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RICH IN THOUGHT - Crunching The Core Numbers
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15-7=8 Or is it 15-5=10 and then 10-2=8?

I’ve never been shy on confronting politically correct causes.

First, it was taking on the “Everyone Gets a Medal” mentality becoming prevalent in younger formative years where no one can fail and rewards are for participation over winning.

Then it was taking on the anti-bullying trend of holding others responsible for the actions of those who somehow don’t like what was said to or about them.

Now in my sights is the new cure-all wonder drug of Common Core Math being used to dumb down our youth in school systems and hold back those not only with calculator-like minds that can compute basic math in their heads, but anyone who understands basic arithmetic.

Initially, Common Core Standards were touted as a “voluntary program,” but actually if a state did not adopt them, then the state would lose funding and be punished.

That screaming in households every night now are local parents trying to help their kids with their homework of Common Core mathematical word problems set in place by educational systems not wanting to lose funding.

As a result, the relative simple math equation of 15-7 now turns into something far more challenging.

To solve the equation, the Common Core-taught student splits the 7 to 5 and 2, then subtracts the 5 to make 10, then subtracts the 2 to get to the eventual answer of 8 that nearly all of us had when took the straight route and did it simply in one move.

Double digit formulas are even more confusing.

Instead of being able to look at an equation and solely do the addition or subtraction, students now have to make columns, guaranteed to make your brain hurt in all the wrong places.

Take the basic math problem 32-12.

20 right? 2 from 2 in the one’s column is 0 and 1 from 3 in the ten column is 2, thus 20.

But if you were a Common Core student you would be marked down because you couldn’t explain how you got the answer.

Whatever – I had this many and now I have this many, no need to explain.

Now solve 32-12 the Common Core way.

Simple arithmetic isn’t so simple anymore because somehow in Common Core, numbers that aren’t tens are deemed too difficult and don’t matter.

First move is to take the 12 that’s being subtracted but count up to an “easy” number like 15. You’ve gone up 3 so put the 3 in the column you’re required to have. Then take that 15 and now go up to 20, an easier number since it’s a ten, and since you’ve gone up another 5, put that in the column now. Then jump to 30, another form of 10 and since you jumped ten more digits another 10 in the column. Then, finally, to 32, the number you started with – that’s another 2 in the column.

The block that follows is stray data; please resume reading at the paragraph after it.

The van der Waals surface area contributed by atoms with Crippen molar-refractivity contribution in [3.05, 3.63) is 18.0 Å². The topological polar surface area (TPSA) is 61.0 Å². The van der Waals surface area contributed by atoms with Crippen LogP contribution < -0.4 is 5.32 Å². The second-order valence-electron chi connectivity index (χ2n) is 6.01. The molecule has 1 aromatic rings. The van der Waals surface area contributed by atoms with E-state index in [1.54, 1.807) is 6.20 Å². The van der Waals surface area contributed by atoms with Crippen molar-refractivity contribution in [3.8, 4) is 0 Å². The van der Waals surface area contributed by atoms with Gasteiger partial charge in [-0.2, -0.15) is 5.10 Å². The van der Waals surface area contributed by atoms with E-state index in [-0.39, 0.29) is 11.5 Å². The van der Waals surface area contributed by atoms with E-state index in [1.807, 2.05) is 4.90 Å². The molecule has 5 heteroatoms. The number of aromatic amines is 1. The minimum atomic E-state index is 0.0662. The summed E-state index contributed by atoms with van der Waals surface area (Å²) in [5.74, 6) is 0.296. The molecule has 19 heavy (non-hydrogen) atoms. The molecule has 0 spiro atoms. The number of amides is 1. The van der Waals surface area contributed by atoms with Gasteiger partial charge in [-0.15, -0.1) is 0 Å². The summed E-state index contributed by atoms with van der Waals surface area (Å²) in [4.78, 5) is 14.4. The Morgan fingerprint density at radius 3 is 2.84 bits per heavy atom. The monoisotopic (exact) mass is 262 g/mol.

Now Common Core scholars, add up the 3, 5, 10, and 2 you have in that column for 20 and there’s your answer – the one we had a long time ago.

Confused yet? See a lot of unnecessary steps and a waste of time? Understand how advanced kids are being held back?

Following these methods has created problems and makes no sense whatsoever.

I’d hate to see what a checkbook register or ledger are going to look like via Common Core.

Some Common Core advocates have gone so far to state that getting the right answer in math doesn’t matter initially as long as pupils can explain the necessarily faulty reasoning they used to get to that wrong answer – i.e. show their columns and what they added.

The lack of space my editor allows prohibits me to explain and get into the absurdities of Common Core multiplication approaches.

Let’s just say what normally takes about 5 seconds to compute now is about half a minute with Common Core’s “box methods.”

Education officials state they use the Common Core method to get the students to think, I believe they themselves need to use that process – THINK – when they select programs for our youth.

Teaching math this way intentionally handicaps our children, making it even less likely they can compete with children from other countries who are receiving a real education.

I’m grateful I grew up before the Common Core Era with my basic addition, subtraction, multiplication skills taking me to be somewhat successful down the road.

Thank you, Roosevelt Elementary School in San Leandro for teaching COMMON SENSE over Common Core.


Richard Paloma is a staff reporter for The Oakdale Leader, The Riverbank News, and The Escalon Times. He may be reached at or by calling 847-3021.